The Mormon concept of conversion has two distinct yet complimentary understandings. On the one hand, conversion means to accept the teachings of Mormonism so that a person may have the opportunity to inherit eternal life. On the other hand, conversion means to “be changed.” By the power received through the Holy Ghost or the Atonement, faithful Mormons will have an ongoing change of behavior that is not only reflected in their obedience, but it is a change in their nature. This change is referred to as a “rebirth”.
“Conversion is a process, not an event. You become converted as a result of your righteous efforts to follow the Savior.” (True to the Faith, p. 41) Mormons continue the process of conversion by being worthy in their attempts to follow the process of repentance, remaining strong in keeping their covenant promises, and following all the commands and ordinances of the Church. “Because conversion is a quiet, constant process, you may be converted now and not realize it.” (True to the Faith, p. 41)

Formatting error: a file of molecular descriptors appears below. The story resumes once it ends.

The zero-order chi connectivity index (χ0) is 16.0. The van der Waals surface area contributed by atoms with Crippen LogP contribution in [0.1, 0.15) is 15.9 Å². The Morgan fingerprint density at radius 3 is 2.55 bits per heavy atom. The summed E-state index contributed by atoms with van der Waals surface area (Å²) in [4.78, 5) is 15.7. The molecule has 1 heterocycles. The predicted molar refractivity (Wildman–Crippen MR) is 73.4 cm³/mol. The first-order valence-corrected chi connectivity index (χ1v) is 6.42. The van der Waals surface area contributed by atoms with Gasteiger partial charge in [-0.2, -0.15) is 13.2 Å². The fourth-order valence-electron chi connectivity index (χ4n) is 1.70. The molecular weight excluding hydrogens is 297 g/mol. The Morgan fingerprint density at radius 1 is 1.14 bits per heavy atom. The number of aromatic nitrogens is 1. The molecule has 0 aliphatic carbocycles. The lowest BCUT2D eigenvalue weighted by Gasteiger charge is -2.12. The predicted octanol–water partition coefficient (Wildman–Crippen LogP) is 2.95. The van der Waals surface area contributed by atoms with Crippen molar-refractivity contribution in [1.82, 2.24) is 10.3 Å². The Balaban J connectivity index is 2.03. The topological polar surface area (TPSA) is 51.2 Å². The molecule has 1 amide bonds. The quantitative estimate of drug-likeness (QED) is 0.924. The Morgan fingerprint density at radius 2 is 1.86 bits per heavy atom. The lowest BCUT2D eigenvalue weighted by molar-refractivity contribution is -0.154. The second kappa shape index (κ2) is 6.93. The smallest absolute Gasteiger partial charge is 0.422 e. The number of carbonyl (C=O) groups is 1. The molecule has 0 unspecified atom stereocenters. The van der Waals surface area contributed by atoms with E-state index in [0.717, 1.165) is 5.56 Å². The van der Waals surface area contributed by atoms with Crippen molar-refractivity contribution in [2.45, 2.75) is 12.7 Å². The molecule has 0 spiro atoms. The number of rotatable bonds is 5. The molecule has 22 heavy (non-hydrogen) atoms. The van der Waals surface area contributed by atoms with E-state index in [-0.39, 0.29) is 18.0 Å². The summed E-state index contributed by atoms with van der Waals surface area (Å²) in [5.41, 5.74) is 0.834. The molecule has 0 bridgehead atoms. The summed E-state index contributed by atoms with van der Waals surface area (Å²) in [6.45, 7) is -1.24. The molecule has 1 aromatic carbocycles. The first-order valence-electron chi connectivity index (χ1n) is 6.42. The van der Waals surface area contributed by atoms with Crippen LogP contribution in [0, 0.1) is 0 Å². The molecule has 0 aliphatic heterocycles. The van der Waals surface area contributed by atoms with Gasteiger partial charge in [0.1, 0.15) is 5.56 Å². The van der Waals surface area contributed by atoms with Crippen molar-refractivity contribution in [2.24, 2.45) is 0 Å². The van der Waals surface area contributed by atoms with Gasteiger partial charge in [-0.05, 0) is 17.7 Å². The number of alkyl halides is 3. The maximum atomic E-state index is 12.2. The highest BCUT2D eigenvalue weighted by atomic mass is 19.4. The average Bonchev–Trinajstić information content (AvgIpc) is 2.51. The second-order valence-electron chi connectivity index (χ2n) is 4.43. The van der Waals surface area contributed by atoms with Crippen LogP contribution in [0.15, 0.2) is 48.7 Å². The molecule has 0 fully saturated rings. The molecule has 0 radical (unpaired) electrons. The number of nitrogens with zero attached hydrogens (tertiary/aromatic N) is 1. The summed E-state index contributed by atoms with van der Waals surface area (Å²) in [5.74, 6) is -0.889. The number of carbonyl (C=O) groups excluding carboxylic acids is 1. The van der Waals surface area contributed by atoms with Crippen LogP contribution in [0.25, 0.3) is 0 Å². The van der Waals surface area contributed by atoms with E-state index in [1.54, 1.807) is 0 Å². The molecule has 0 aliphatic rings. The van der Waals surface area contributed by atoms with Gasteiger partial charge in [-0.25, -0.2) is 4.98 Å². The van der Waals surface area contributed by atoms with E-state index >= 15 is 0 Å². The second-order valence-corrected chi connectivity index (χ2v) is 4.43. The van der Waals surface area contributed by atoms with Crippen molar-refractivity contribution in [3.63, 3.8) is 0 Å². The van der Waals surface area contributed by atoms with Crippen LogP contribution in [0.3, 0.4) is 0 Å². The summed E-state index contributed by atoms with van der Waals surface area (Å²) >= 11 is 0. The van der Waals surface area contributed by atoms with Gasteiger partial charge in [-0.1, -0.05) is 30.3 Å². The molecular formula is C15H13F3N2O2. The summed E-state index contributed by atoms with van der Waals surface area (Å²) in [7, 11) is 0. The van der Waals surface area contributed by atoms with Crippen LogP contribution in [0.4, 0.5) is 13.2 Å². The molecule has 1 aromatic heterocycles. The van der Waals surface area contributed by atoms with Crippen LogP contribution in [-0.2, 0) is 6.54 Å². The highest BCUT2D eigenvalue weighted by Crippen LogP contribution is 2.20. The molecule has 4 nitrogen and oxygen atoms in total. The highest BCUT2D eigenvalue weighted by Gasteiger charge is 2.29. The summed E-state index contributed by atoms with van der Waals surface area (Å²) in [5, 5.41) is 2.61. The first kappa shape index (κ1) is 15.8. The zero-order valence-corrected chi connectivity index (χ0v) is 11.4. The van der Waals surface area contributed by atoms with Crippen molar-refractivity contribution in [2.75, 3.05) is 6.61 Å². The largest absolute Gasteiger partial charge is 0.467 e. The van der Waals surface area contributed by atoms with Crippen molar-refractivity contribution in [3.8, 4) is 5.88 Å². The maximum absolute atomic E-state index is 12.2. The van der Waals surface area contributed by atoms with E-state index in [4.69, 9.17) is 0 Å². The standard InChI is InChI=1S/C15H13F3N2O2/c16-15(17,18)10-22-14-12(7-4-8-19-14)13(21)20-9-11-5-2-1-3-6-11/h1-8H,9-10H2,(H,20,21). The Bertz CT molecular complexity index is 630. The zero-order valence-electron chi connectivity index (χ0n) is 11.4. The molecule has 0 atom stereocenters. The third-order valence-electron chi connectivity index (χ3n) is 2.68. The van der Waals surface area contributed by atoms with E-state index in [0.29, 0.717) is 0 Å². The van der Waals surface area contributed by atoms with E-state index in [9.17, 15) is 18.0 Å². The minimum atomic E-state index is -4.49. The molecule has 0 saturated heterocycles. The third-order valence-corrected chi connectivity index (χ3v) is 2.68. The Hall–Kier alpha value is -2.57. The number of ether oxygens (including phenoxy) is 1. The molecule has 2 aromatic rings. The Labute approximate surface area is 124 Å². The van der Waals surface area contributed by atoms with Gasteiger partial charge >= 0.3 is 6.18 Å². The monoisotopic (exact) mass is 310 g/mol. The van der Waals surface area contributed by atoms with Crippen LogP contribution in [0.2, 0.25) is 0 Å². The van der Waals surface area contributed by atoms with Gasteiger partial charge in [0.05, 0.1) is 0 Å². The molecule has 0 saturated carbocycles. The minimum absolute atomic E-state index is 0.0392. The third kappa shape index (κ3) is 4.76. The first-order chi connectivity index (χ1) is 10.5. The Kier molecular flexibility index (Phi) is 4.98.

Mormons are regularly encouraged to strive for a greater conversion by following the Savior’s perfect example and the righteous examples of faithful Mormons. The blessings of joy and happiness are a by-product of their conversion if they continue to “study the [LDS] scriptures, pray in faith, keep the commandments, and seek the constant companionship of the Holy Ghost.” (True to the Faith, p. 43)
Biblical Christianity teaches:
Conversion is not a process, but an event. It is the passage from the state of unbelief to the state of faith. The act of conversion means to be “turned around” from the darkness of sin to the light of life. This act can only be carried out by the power of God’s Word since a person dead in sin cannot resuscitate himself to life. (Eph. 2:5)